Constantly Craving: How to Make Sense of Always Wanting More by Marilyn Meberg is an intriguing look at how we as humans are created to crave. I really enjoy Marilyn’s perspective as she dives into this topic. As a counselor, mother, and wife (though also a widow of 21 years), Meberg brings a truly intriguing schema to the table. She brings a nice balance of wit and gravitas to the subject of human craving.
Not being familiar with the author, I was delightfully surprised to find out that she was 85 years old and a speaker at Women of Faith. This delight is because I really do enjoy learning about different subjects from a vast array of backgrounds. With that being said, this isn’t a book targeting women’s craving, but human craving. She has obviously had a great deal of time to refine her sharp wit, which I highly enjoyed. With grace and eloquence, Meberg never seems to take herself too seriously.
As with all things, there are both good and bad. One way she demonstrates this is the difference between solitude and loneliness. Meberg points out that solitude is part of a healthy emotional regiment wherein we have time to meditate and seek God’s call on our life, as well as create a healthy emotional space. Whereas loneliness has a tendency to isolate us from people and builds walls. Loneliness keeps us diverted, while solitude helps us to focus and direct. I found this section in particular to be quite interesting and relevant to my own life.
With anecdotal evidences from her own life- as well as those she has known or counseled -, Constantly Craving shows some various aspects of craving and the way it plays itself out in our lives. The stories range from light examples – though “light” there are some deep meanings to be taken – like swinging on Warren G. Harding’s porch swing, to forgiveness and genocide in Rwanda.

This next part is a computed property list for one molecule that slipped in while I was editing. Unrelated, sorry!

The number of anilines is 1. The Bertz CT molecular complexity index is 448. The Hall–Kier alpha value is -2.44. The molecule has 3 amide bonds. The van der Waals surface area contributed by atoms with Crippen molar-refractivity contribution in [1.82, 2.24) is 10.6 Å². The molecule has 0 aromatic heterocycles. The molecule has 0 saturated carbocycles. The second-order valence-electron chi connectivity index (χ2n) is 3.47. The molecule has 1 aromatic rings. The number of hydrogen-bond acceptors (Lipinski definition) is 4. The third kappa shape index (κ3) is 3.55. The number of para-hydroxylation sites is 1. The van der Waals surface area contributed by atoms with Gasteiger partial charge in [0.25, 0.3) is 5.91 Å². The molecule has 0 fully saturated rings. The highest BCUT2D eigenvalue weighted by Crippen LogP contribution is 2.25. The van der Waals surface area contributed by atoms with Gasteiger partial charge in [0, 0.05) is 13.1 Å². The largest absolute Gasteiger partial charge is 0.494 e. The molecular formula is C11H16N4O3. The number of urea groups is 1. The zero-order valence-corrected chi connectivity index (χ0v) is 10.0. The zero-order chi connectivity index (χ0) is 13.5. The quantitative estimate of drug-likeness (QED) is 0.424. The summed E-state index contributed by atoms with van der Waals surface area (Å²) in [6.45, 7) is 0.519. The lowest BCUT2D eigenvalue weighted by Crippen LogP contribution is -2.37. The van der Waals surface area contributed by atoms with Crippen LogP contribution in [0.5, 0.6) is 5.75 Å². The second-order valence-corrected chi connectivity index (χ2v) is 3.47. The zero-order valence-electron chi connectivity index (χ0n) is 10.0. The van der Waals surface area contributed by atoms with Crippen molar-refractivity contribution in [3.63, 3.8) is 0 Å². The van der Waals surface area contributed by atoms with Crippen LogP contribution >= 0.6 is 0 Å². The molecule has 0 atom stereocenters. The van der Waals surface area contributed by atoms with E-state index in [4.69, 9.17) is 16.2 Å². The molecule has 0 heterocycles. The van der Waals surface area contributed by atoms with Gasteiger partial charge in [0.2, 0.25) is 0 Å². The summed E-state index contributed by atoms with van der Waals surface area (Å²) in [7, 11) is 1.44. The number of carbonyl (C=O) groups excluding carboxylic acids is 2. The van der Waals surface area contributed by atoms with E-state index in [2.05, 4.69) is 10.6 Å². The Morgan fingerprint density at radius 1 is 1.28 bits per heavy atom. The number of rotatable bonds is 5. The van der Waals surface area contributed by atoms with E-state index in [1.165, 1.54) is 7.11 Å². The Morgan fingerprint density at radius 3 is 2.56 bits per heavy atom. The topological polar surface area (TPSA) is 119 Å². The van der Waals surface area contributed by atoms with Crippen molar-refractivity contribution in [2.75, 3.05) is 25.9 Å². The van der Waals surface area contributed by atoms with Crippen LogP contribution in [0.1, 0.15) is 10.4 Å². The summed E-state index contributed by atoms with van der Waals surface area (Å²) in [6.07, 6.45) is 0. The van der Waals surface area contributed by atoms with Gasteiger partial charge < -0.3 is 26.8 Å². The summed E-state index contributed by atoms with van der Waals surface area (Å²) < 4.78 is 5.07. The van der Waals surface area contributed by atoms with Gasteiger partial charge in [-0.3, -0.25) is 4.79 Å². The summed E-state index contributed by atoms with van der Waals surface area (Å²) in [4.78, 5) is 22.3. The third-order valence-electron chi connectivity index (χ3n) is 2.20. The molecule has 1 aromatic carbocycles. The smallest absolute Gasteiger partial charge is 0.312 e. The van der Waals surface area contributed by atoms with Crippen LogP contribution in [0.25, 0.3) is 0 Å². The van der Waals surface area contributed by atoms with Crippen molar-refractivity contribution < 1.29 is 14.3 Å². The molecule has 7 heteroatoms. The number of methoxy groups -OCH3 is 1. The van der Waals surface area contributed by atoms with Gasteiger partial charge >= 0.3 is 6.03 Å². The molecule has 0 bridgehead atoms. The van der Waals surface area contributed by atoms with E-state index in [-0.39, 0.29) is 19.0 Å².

The chapters are short, but potent, which makes it perfect for a devotional-type book. I would recommend using it in a small group setting, though it does not have questions at the end of chapters as many books specifically designed for small group settings do. It is an early text, so possibly that would be added in later.
Overall, it was an enjoyable and relatively easy read. The easiness of it was not due to the content, but rather the way in which Meberg addressed the issues she broached – topics including: romance, marriage, contentment, happiness, friendship, time, meaning, purpose, solitude, revenge, forgiveness, and ultimately being homesick for heaven. So to finish of this entry, I will use the same quote that she uses to wrap up the book. I mean, you can’t go wrong with C.S. Lewis, right?
“We want something else which can hardly be put into works; to be united with the beauty we see, to pass into it, to receive it into ourselves, to bathe in it, to be come part of it.” – C.S. Lewis
I received this book free from Booksneeze in order to post a review. It doesn’t have to be positive, but Marilyn Meberg won me over. So there you have it. I also really enjoy the jacket artwork. Really soothing.